Skip to main content
Open Access Publications from the University of California


UCLA Electronic Theses and Dissertations bannerUCLA

Estimating the Heritability of Female Dispersal in Yellow-bellied Marmots


Natal dispersal is the permanent movement of individuals from their natal home range to a new location for reproduction. Dispersal helps maintain genetic variation and is viewed as an adaptive behavior; however, the decision rules influencing dispersal may no longer be optimal in rapidly changing environments. Climate change creates mismatches between species’ life history traits, decision rules, and the environment, and this gap may be enhanced in species whose habitats are especially sensitive to rapid change. At least two processes can permit flexible responses in a changing environment: phenotypic plasticity and/or possessing sufficient additive genetic variation to permit evolution. While numerous studies investigate species’ plastic responses to altered environmental conditions, the potential to evolve when faced with long-term changes is often overlooked in ecological studies of dispersal. Here, we use the quantitative genetic mixed model, termed the ‘animal model’, to conduct a variance decomposition of female yellow-bellied marmot (Marmota flaviventer) natal dispersal. We found significant heritable variation in the propensity to disperse when using a 60-year data set, but our estimate was not substantially different from zero when we used a smaller 18-year data set that permitted us to account for known environmental effects that influence dispersal. Nevertheless, these findings illustrate the importance of phenotypic plasticity in dispersal decisions in this system and, overall, suggest that should yellow-bellied marmots experience a future mismatch with their environment, they have some additive genetic variation that may allow them to evolve a new optimal response.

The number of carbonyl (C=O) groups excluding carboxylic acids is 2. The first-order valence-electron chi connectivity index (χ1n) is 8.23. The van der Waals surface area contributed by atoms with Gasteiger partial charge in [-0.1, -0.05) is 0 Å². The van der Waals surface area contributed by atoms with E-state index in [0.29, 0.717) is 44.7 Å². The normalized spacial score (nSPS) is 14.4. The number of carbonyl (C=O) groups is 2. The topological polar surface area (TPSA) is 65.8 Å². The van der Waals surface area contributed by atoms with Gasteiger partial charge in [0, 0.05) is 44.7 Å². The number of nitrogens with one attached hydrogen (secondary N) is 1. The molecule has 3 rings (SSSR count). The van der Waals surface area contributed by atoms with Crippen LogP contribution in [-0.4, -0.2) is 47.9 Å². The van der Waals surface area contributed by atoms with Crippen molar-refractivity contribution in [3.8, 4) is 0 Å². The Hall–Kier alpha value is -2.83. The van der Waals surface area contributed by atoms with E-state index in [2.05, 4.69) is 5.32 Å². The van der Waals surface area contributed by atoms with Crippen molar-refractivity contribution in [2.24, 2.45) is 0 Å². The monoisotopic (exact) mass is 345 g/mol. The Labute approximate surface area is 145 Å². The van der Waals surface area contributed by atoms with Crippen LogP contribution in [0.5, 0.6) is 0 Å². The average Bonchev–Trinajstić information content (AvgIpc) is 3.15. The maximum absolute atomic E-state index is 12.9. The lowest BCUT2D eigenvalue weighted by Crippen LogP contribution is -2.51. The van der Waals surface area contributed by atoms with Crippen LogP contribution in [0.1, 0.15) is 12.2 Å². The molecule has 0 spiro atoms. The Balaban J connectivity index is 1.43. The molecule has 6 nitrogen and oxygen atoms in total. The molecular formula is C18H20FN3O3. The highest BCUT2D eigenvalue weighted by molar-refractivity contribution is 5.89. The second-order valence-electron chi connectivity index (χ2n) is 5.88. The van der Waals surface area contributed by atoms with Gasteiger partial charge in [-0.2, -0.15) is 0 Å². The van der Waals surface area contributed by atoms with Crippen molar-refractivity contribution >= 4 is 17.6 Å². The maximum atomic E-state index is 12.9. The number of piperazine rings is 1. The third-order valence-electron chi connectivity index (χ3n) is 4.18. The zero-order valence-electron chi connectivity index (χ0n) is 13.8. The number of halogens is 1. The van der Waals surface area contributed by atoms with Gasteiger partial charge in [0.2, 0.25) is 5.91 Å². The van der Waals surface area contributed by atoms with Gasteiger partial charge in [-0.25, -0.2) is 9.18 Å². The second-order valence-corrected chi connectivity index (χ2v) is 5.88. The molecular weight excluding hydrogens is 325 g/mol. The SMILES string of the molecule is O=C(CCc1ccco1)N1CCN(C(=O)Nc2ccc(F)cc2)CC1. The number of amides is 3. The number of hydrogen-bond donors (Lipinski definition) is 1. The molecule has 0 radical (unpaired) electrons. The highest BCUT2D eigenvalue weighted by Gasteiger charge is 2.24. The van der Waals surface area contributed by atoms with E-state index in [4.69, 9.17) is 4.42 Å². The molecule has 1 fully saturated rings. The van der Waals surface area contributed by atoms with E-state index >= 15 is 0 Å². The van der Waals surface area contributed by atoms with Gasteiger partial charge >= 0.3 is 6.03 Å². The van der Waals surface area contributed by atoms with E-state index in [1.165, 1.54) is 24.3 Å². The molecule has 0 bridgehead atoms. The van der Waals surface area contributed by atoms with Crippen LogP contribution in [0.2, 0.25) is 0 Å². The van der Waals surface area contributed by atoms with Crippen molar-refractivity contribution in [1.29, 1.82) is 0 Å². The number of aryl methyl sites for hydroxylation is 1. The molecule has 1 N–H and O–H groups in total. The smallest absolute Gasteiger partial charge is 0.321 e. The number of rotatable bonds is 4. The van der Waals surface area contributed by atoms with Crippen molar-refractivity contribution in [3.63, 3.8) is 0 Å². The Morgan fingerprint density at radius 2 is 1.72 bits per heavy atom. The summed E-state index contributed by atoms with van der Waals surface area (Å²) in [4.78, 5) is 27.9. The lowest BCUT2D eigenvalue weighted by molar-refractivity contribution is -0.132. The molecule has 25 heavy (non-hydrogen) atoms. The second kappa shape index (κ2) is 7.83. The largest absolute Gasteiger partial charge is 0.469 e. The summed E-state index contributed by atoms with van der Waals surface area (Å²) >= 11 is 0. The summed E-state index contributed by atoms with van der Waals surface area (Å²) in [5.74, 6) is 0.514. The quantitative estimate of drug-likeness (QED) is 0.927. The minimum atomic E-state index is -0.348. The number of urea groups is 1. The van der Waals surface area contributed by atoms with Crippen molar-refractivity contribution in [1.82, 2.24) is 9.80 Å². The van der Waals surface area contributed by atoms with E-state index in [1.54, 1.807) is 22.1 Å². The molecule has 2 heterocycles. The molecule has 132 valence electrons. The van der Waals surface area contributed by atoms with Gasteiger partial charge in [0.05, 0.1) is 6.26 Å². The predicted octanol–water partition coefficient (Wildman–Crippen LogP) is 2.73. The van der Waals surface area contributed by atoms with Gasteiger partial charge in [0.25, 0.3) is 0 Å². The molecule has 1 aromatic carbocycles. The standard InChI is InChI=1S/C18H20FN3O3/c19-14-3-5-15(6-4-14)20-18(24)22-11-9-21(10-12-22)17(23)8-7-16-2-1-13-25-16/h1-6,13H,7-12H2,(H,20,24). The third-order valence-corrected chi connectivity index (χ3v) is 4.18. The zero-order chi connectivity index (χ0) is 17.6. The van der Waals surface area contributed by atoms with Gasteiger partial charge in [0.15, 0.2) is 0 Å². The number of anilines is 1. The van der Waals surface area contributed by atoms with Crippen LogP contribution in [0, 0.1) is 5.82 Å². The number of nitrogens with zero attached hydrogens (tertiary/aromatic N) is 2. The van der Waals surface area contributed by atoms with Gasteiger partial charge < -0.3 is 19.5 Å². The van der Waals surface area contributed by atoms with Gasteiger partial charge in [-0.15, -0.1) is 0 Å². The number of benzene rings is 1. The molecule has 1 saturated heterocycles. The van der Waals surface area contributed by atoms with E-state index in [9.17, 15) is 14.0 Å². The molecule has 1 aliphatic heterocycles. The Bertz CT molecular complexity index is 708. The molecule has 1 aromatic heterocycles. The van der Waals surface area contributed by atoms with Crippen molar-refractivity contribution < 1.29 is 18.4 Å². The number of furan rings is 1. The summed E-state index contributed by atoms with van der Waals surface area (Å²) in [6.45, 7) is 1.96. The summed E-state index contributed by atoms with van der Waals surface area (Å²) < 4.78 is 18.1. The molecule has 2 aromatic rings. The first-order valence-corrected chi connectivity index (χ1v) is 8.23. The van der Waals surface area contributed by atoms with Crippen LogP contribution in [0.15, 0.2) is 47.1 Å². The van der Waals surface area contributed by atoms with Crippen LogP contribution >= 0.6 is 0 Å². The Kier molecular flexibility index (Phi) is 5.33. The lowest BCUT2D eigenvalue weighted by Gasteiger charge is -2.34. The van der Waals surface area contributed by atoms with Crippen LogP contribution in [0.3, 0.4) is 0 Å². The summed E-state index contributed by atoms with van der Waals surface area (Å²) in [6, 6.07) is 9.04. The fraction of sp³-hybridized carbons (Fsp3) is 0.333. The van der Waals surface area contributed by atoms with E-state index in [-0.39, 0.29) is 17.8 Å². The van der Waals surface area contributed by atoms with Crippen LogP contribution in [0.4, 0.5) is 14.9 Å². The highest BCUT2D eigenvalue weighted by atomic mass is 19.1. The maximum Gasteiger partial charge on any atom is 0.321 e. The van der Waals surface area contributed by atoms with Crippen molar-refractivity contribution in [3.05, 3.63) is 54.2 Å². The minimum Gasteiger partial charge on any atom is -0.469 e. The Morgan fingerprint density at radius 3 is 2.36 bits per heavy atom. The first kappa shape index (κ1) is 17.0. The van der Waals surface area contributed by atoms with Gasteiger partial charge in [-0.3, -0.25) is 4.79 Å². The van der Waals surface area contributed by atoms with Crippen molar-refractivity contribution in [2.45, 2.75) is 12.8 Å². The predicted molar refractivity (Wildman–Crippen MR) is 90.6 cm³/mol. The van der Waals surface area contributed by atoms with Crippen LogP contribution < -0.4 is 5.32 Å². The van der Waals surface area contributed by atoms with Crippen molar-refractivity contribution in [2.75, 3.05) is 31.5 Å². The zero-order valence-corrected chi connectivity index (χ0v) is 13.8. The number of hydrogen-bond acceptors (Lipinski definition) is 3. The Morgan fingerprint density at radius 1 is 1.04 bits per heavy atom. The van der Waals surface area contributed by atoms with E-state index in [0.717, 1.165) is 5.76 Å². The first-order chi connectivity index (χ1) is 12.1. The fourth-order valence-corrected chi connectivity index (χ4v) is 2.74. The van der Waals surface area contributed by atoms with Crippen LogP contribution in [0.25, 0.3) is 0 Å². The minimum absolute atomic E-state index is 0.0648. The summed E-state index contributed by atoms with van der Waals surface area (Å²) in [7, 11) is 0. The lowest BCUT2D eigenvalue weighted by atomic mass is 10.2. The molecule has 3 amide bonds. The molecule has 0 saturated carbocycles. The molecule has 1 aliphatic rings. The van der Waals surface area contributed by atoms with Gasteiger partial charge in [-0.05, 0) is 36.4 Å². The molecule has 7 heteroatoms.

Main Content
For improved accessibility of PDF content, download the file to your device.
Current View